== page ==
Obviously, our current COVID-19 crisis brings up a lot of anxiety, even PTSD, for folks living with HIV/AIDS, especially longtime survivors. All the talk of who’s spreading it and how, the daily nationwide sickness and death toll, the dread that oneself or loved ones will suddenly take a turn for the worse, and the frequent examples of government incompetence and apathy amid a crisis—let’s face it, it’s all a little too reminiscent of a certain epidemic many of us remember too well from the 1980s and 1990s.
But the flip side of all that devastation and grief is resilience and grace, and that’s what so many folks living with HIV/AIDS—nationwide and globally—are exhibiting as we hunker down through this pandemic of indefinite length and scope. TheBody spent the past few days talking to 10 people living with HIV nationwide to find out how they’re affected and why they’re scared—but also how they’re coping, adapting, and staying connected in these challenging (and isolating) times. Send your own COVID-19 stories to firstname.lastname@example.org. We want to stay on top of how the community is faring.
Today, we check in with Little Rock, Arkansas, LGBTQ drop-in center director Cornelius Mabin, who’s falling back on skills from his old life as a chef—and occasionally ferrying clients to appointments in his minivan as a last resort. He’s drawing on his AIDS-era survival skills as he deals with a flurry of Zoom meetings—and even pushes back on local misinformation equating HIV to the COVID-19 virus.
Cornelius Mabin, founder and CEO of Arkansas RAPPS (LGBTQ of color community center), 58
Little Rock, AR
Diagnosed with HIV in 1987
Tim Murphy: How have you been affected by the COVID-19 crisis?
Cornelius Mabin: I guess emotionally. I’ve tried to be strong for others and to keep people grounded. There’s no need to panic. I’ve tried to stay focused. I’ve lived through quite a bit, even though this is unprecedented. But I believe we can make it through this, based on personal habit changes and following recommendations. I have a few clients who are a little bit rattled, but I’m trying to be a calming force with them. One lost their job, so I coached them through the unemployment claims process, including telling them to hold on the line and not hang up. I’ve been letting people know they have to file their taxes.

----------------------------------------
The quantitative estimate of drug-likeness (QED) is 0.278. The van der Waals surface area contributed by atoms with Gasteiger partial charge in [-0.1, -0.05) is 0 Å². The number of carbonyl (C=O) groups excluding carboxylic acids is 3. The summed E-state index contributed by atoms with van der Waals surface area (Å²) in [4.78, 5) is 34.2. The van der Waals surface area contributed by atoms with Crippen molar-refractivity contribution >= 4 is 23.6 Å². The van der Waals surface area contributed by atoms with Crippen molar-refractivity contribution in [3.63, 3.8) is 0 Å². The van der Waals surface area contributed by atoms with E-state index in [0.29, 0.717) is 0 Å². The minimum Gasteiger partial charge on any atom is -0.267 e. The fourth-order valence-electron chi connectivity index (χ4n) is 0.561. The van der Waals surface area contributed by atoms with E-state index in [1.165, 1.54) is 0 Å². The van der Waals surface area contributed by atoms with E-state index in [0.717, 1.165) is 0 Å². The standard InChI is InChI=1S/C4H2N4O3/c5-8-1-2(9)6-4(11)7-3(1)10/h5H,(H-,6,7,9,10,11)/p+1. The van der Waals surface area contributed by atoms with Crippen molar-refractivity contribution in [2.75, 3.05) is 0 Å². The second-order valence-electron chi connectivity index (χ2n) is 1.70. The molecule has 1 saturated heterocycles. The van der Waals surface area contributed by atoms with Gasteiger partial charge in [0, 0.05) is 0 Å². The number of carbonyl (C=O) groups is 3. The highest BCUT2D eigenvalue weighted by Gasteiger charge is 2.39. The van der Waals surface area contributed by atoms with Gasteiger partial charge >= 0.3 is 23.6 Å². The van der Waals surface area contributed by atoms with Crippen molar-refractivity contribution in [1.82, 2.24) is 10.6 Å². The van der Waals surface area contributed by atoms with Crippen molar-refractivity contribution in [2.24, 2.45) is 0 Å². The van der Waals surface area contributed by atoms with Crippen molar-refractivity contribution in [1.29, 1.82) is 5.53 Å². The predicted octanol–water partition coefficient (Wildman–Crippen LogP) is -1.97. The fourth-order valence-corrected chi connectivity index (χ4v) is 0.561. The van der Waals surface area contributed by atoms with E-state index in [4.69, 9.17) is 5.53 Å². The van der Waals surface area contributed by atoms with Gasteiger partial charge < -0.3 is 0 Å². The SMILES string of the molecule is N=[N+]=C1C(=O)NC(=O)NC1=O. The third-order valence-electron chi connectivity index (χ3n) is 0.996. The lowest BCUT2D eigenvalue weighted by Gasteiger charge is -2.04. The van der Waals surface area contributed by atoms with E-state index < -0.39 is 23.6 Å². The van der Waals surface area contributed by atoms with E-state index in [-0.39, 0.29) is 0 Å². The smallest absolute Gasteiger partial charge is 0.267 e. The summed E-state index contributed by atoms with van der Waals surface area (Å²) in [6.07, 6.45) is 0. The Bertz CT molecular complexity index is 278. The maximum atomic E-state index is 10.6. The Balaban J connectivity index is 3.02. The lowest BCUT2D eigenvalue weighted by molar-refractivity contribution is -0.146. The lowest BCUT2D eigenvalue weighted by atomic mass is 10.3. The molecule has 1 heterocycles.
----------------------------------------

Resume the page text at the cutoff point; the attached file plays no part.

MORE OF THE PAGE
Our LGBTQ center was a drop-in space, but because of social distancing, that could not continue. So now I do things virtually through Facebook and FaceTime. I had a couple clients already scheduled whose appointments I fulfilled in-person, driving them in my car to their appointments. One of them had four kids draped in bandanas. I have a minivan, so I made sure everyone sat in the rear, far behind me.
TM: How are you getting social interaction and staying connected?
CM: Again, when all this started, everything shifted to virtual. Travel and conferences were canceled. I’ve never done so many Zoom meetings! Just before this, I was on a Zoom meeting for our local HIV planning group. A lot of clients have been reaching me over Facebook IM or phone calls. I didn’t know you could do phone calls on Facebook!
TM: How are you getting exercise?
CM: That’s not something I normally do but probably should do more. I do try to move about the office a bit more.
TM: What kinds of foods are you eating?
CM: I try to eat healthy, but some days I’ll splurge and have those French fries. I’m not vegan but I try to eat lots of vegetables. It depends on my day. Evenings, I’ll cook for me and my partner. Tonight we’re going to have a pork roast with rice and vegetables. I was a chef in my previous career.
TM: What books, TV shows, music, etc. have been getting you through?
CM: I have really been bingeing on Amazon Prime, such as that over-the-top Hunters about the Nazis in the U.S. being hunted down by a group of Nazi hunters. I watched every episode in one day. I could not stop watching! Also Amazon’s Blow the Man Down, a crazy story about two young girls who commit murder.
TM: How scared are you, on a scale of one to 10? What specifically are you scared about?
CM: Probably a five. I’m scared about the miscommunication. Like this week, should we wear masks or not? And people repeating things they’ve heard that aren’t quite factual. Being in nonprofit, I deal in evidence-based information, so I’m always afraid when I see individuals getting poor information. A cleaning company here was advertising that they had a spray that killed both the HIV and the COVID virus!
TM: Are you serious? Did they know HIV doesn’t really exist outside the body?
CM: I don’t think so. I think it was dangerous that they linked the two together. I told them that equating the two was dangerous.
TM: What is giving you hope and strength?
CM: Because I lived through so much of the AIDS era, I realized then that we had to stay connected, vigilant, and focused amid bad things. So looking back on those times, I’m gonna stand firm. I came through that, I believe I can come through this. It’s grim to know that some people aren’t going to make it, but we must persevere.